Most people only come into contact with the planning system when decisions have to be taken about whether something can be built in their area.
Most new buildings or major changes to existing buildings or to the local environment need consent - known as planning permission. Each application for planning permission is made to the local planning authority for the area. The application must include enough detail for the authority to see what effect the development could have on the area. If the planning application is in line with the approved plan, the applicant can usually expect to receive planning permission within eight weeks for householders. Approval for larger, commercial developments often take longer.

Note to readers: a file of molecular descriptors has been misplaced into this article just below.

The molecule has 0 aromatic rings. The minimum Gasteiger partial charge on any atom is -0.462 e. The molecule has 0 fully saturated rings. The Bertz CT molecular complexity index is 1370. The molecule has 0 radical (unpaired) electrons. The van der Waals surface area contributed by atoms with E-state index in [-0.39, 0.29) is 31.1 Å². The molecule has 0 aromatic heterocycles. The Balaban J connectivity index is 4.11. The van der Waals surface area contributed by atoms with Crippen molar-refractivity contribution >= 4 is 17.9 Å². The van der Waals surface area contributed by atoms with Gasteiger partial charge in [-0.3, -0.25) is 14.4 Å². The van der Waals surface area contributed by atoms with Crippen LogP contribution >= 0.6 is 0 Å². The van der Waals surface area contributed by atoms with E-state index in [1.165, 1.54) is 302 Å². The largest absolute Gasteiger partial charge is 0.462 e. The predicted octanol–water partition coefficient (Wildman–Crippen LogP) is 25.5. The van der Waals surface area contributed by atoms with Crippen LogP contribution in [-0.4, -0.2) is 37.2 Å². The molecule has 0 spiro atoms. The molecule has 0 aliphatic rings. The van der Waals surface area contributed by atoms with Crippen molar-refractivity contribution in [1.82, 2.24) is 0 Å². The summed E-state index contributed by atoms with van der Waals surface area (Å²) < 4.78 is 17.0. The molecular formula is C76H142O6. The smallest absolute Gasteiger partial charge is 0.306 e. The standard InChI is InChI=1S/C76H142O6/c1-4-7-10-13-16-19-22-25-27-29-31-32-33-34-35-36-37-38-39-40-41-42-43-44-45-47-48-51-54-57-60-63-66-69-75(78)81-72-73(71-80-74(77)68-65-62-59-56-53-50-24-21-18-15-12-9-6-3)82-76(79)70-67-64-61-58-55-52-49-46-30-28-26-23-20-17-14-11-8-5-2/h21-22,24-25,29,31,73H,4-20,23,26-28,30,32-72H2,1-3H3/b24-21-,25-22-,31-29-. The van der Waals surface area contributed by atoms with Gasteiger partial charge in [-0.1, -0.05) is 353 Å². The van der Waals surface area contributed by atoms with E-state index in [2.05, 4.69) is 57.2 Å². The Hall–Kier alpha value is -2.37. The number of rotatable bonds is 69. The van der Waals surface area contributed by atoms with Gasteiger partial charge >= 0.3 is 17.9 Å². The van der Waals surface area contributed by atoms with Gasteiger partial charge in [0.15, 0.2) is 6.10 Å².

Permitted development. Some types of minor building work - such as a small rear single storey extension - do not need planning permission. This is because the effect of these developments on neighbours or the environment is likely to be small, and the government has issued a general planning permission to authorise them. This is known as permitted development.
Some areas have special protection against certain developments because they contain attractive landscape (like national parks) or interesting plants and wildlife, or because we need to control the spread of towns and villages into open countryside (like the greenbelt). Some smaller areas of land also contain ancient monuments that must not be damaged. Some buildings are specially protected or listed because of their architectural or historic interest. If the local authority refuses permission, the person applying can appeal to the government. Appeals are dealt with by the Planning Inspectorate.